Unlike Messner, Stark decided from the start that she would not go forward with treatment. Part of this, she said, had to do with the experience of watching her sister die of lung cancer years ago.
"[She] was sick every time she had the medication, the chemotherapy. … She said, 'Look at the way I've suffered so much. And I'm still going to die.'"
"And she did. So I kept that in my mind, and I swore to God that I would never have that done."
Instead, Stark opted for end-of-life care, also known as hospice care. The goal is to make her as comfortable as possible in her last months of life. She gets help through different treatments, such as a breathing machine that helps her lungs get more oxygen. But her doctors are no longer aiming to cure her cancer.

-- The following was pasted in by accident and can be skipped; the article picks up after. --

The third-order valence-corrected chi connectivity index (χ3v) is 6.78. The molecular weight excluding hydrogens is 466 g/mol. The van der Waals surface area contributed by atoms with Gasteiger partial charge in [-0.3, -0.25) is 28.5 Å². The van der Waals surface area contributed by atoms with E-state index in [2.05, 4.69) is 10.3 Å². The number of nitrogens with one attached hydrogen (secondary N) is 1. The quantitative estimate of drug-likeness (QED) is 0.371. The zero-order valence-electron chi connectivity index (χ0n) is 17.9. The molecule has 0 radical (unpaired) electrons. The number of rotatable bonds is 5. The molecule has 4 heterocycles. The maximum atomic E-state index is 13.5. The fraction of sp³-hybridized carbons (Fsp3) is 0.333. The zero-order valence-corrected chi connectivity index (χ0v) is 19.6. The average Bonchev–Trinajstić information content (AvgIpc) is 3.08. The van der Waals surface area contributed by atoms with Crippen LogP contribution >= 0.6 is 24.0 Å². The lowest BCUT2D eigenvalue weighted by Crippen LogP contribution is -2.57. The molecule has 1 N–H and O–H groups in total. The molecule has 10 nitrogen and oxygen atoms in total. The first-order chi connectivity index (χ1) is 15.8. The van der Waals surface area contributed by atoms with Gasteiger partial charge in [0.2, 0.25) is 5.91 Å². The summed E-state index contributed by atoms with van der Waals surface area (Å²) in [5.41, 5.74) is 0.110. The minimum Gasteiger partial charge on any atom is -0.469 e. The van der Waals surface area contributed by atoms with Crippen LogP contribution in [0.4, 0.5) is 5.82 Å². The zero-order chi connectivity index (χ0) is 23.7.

"I'm still able to do things — not go out nightclubbing, you know what I mean? But, I'm here in the house," she said.
Hospice care can also provide family and loved ones with the chance to say goodbye.
"The other part of what hospice does is to include the family in the care of the patient," said Dr. Marcin Chwistek, an attending physician in oncology with the pain and palliative care program at Fox Chase Cancer Center.
For Stark's family, the decision was challenging to accept.
"My kids were very upset," she said. "My kids wanted me to have treatment and I said, 'No, it's my body, my choice and this is where it's going to go.'"
"And they knew there was no way. … There was no way they were going to change my mind. I'm not a changeable person. If they like it, fine. If they don't, that's just too bad."
And Stark is still alive, more than a year after her diagnosis.
"I said God will help me, and he has," she said. "It has been over a year. What more could I ask for? … I'm still laughing. I think that's what's important. It's the way you take it. You have to accept it for what it is."